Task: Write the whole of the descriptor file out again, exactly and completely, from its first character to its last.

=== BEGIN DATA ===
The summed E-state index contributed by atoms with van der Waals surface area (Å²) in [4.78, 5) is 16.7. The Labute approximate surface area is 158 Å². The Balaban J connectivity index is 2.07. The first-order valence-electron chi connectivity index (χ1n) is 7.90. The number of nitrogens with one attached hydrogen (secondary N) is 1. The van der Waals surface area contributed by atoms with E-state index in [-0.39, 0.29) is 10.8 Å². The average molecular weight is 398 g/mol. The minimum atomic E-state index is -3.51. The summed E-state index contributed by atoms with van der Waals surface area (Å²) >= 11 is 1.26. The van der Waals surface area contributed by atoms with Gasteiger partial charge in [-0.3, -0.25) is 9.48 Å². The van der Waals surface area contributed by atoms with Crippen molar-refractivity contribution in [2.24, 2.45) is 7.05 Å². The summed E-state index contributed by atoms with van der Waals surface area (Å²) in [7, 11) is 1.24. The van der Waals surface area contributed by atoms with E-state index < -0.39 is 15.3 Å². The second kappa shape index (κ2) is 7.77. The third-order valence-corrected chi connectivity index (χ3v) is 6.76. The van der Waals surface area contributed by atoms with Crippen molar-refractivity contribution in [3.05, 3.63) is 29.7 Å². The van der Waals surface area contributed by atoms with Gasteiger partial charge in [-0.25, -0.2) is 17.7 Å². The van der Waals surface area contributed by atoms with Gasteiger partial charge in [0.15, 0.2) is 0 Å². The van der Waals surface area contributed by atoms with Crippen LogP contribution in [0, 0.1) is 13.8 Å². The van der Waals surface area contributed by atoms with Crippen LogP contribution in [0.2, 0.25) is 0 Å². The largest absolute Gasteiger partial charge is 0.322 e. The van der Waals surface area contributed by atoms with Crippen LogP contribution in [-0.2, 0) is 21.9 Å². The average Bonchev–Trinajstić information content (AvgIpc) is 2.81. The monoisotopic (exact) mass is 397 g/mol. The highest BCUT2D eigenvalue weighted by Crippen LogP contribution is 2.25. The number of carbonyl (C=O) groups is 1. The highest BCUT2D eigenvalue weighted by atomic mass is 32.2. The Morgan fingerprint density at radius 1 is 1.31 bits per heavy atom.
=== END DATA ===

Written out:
The summed E-state index contributed by atoms with van der Waals surface area (Å²) in [4.78, 5) is 16.7. The Labute approximate surface area is 158 Å². The Balaban J connectivity index is 2.07. The first-order valence-electron chi connectivity index (χ1n) is 7.90. The number of nitrogens with one attached hydrogen (secondary N) is 1. The van der Waals surface area contributed by atoms with E-state index in [-0.39, 0.29) is 10.8 Å². The average molecular weight is 398 g/mol. The minimum atomic E-state index is -3.51. The summed E-state index contributed by atoms with van der Waals surface area (Å²) >= 11 is 1.26. The van der Waals surface area contributed by atoms with Gasteiger partial charge in [-0.3, -0.25) is 9.48 Å². The van der Waals surface area contributed by atoms with Crippen molar-refractivity contribution in [2.24, 2.45) is 7.05 Å². The summed E-state index contributed by atoms with van der Waals surface area (Å²) in [7, 11) is 1.24. The van der Waals surface area contributed by atoms with E-state index < -0.39 is 15.3 Å². The second kappa shape index (κ2) is 7.77. The third-order valence-corrected chi connectivity index (χ3v) is 6.76. The van der Waals surface area contributed by atoms with Crippen molar-refractivity contribution in [3.05, 3.63) is 29.7 Å². The van der Waals surface area contributed by atoms with Gasteiger partial charge in [-0.25, -0.2) is 17.7 Å². The van der Waals surface area contributed by atoms with Gasteiger partial charge in [0.15, 0.2) is 0 Å². The van der Waals surface area contributed by atoms with Crippen LogP contribution in [0, 0.1) is 13.8 Å². The van der Waals surface area contributed by atoms with Crippen LogP contribution in [0.2, 0.25) is 0 Å². The largest absolute Gasteiger partial charge is 0.322 e. The van der Waals surface area contributed by atoms with Crippen LogP contribution in [-0.2, 0) is 21.9 Å². The average Bonchev–Trinajstić information content (AvgIpc) is 2.81. The monoisotopic (exact) mass is 397 g/mol. The highest BCUT2D eigenvalue weighted by Crippen LogP contribution is 2.25. The number of carbonyl (C=O) groups is 1. The highest BCUT2D eigenvalue weighted by atomic mass is 32.2. The Morgan fingerprint density at radius 1 is 1.31 bits per heavy atom.